From rare earths to the world’s highest grade copper deposits to untapped oil fields Africa is ripe with opportunity in the natural resource sector. Over 50% of the world’s platinum and palladium production comes from the continent (primarily South Africa) and roughly one-third of the world’s gold production. Unfortunately, aside from a handful of nations within the continent, this is no place for North American junior resource companies to operate. For the most part, North American companies are no longer welcome in Africa.
Even in South Africa, which was once considered a mining-friendly jurisdiction,
there is major tension between labor and Western miners, resulting in recent illegal strikes and deadly protests. And now the South African parliament has passed a Mineral and Petroleum Resources Development Amendment Bill that could see the state acquire 20% of new resource ventures. For a junior to enter South Africa, at this point, would be ridiculous. This is an anti-business and anti-West maneuver.
Without geopolitical leverage, most of the money spent on exploration by juniors in Africa will be in vain.
So Who Will Capitalize?
Africa is a very dangerous place to work and is filled with government corruption, guerrilla warfare and lawless regions. In light of that, for the last several years, global Superpowers have been strategizing and deploying military assets to the continent to control its rich natural resource assets. Leading the charge has been China, Africa’s largest trading partner since it took the top spot from the US in 2009.
Pandering to the Corrupt
With its slew of corrupt and greedy governments exploiting their own people and natural resources for personal gain, Africa has been an easy target for Chinese influence. China has been throwing its money around, providing development aid and giving out interest free loans to African nations, all in its quest to gain ownership of key natural resource reserves within the continent. What’s more, China has managed to quietly take control of key oil and mineral rights within the continent with little to no negative media coverage and virtually no bloodshed. Furthermore, over the next decade, it plans to invest $1 trillion in Africa to develop infrastructure and natural resource projects.
Only for the Powerful
Nearly 27% of Chinese investment in Africa has gone to mining plays consisting of gold, uranium, copper, iron ore and rare earths. 20% has gone to oil and natural gas development. Another 25% of the country’s entire investment in Africa has gone to infrastructure projects such as rail, ports and roads to help get the natural resources back to China.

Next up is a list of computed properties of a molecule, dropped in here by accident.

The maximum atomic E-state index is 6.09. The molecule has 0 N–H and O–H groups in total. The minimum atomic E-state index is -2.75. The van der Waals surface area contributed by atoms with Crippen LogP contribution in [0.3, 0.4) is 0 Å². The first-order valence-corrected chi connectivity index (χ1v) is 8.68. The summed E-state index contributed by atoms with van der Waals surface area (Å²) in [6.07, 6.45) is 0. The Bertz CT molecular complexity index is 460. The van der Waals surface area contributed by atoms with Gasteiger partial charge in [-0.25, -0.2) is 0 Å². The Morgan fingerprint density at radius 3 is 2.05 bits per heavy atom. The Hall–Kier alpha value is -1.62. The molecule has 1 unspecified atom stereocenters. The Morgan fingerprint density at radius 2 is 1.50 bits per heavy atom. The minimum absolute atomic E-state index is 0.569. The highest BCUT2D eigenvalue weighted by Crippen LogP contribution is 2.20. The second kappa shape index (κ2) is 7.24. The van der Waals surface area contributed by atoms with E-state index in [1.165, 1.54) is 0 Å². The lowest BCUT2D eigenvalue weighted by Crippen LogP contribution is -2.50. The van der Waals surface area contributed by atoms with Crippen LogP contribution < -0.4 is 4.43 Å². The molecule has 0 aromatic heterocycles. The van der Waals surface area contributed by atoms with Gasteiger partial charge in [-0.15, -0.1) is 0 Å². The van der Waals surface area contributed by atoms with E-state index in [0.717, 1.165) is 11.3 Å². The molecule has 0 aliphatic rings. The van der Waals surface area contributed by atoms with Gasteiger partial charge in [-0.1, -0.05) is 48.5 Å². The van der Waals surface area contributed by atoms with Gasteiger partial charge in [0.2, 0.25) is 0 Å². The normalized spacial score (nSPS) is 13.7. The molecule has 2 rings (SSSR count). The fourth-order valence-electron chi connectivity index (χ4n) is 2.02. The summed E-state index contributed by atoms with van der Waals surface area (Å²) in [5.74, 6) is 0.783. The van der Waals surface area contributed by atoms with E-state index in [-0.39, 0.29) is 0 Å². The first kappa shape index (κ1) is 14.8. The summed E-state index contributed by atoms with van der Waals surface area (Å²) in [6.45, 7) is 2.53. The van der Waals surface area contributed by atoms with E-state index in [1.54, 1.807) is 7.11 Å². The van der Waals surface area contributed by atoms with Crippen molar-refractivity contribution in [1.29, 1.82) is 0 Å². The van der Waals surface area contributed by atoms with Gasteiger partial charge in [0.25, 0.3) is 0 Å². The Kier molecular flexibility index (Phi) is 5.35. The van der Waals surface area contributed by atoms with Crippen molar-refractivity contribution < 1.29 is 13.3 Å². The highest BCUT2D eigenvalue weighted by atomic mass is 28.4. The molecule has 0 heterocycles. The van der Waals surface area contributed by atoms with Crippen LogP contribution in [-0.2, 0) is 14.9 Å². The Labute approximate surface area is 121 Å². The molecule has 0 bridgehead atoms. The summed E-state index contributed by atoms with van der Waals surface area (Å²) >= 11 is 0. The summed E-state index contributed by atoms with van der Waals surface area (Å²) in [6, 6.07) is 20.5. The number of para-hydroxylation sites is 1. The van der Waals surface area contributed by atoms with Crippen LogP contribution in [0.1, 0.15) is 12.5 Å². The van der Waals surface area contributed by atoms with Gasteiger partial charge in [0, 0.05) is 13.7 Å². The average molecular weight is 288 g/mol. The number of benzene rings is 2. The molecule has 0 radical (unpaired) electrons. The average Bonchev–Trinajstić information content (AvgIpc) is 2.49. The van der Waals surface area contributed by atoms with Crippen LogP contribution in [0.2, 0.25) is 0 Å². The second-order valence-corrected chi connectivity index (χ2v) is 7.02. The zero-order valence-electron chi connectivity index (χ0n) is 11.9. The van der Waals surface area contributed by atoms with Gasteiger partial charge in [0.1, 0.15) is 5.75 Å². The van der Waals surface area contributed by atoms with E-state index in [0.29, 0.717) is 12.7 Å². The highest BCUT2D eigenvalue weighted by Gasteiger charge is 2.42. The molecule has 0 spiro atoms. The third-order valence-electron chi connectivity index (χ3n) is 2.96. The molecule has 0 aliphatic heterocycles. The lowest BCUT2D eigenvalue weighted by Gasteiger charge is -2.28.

China has made its most significant African investments in Nigeria, Zambia, Ghana, Tanzania, Uganda, Chad, Ethiopia, South Africa, Angola, Algeria and Mozambique. If you look at a map of Africa, you will see that China has invested heavily in the oil rich central region of the continent as well as the coastal countries to help get the product offshore. It’s a well thought out plan on their behalf, but challenges and confrontation are now imminent.
From a geopolitical perspective, conflict is going to escalate in Africa, especially with the troop drawdown in Afghanistan by Western nations. Competition for the continent’s natural resources is going to intensify.
What was once a stretched-thin US military, having to fight two wars, is now one with an impending personnel glut. CBC reported in January that,
“U.S. troops in Africa will reach full brigade status this year (5,000 soldiers).
They will also have a presence in 38 of Africa’s 54 nations and could conduct as many as 100 separate missions on the continent, often supported by teams of U.S. State Department specialists and private contractors.”
It’s not as if any African nation invited the Americans in either. With its control over USAID and the World Bank, America is pushing its way into Africa. The CBC continued,
“No African nation has agreed to host the full U.S. command given all the security headaches that would entail.”
Even the British and French are moving into Africa now that they have withdrawn from Afghanistan.